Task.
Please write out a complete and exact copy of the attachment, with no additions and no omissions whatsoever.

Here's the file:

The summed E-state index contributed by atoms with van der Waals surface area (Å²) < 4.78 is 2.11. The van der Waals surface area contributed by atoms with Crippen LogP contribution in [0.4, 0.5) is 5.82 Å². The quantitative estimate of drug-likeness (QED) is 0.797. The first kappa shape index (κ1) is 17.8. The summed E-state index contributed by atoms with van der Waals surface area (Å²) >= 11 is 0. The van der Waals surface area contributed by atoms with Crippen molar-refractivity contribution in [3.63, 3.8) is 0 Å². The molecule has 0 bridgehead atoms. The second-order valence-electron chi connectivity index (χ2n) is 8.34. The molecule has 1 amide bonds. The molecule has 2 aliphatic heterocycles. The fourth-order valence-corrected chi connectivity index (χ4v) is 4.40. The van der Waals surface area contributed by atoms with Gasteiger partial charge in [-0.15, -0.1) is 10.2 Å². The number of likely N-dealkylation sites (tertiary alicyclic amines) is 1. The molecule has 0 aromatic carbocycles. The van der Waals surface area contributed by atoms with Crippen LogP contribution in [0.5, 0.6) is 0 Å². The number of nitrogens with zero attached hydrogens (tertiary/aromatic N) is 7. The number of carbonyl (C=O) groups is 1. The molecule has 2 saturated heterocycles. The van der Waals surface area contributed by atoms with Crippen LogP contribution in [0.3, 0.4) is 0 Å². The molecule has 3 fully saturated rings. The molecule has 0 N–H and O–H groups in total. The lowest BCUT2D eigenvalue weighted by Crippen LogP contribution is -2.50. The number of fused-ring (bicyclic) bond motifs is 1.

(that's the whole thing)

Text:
The summed E-state index contributed by atoms with van der Waals surface area (Å²) < 4.78 is 2.11. The van der Waals surface area contributed by atoms with Crippen LogP contribution in [0.4, 0.5) is 5.82 Å². The quantitative estimate of drug-likeness (QED) is 0.797. The first kappa shape index (κ1) is 17.8. The summed E-state index contributed by atoms with van der Waals surface area (Å²) >= 11 is 0. The van der Waals surface area contributed by atoms with Crippen molar-refractivity contribution in [3.63, 3.8) is 0 Å². The molecule has 0 bridgehead atoms. The second-order valence-electron chi connectivity index (χ2n) is 8.34. The molecule has 1 amide bonds. The molecule has 2 aliphatic heterocycles. The fourth-order valence-corrected chi connectivity index (χ4v) is 4.40. The van der Waals surface area contributed by atoms with Gasteiger partial charge in [-0.15, -0.1) is 10.2 Å². The number of likely N-dealkylation sites (tertiary alicyclic amines) is 1. The molecule has 0 aromatic carbocycles. The van der Waals surface area contributed by atoms with Crippen LogP contribution in [0.5, 0.6) is 0 Å². The number of nitrogens with zero attached hydrogens (tertiary/aromatic N) is 7. The number of carbonyl (C=O) groups is 1. The molecule has 2 saturated heterocycles. The van der Waals surface area contributed by atoms with Crippen LogP contribution in [0.3, 0.4) is 0 Å². The molecule has 3 fully saturated rings. The molecule has 0 N–H and O–H groups in total. The lowest BCUT2D eigenvalue weighted by Crippen LogP contribution is -2.50. The number of fused-ring (bicyclic) bond motifs is 1.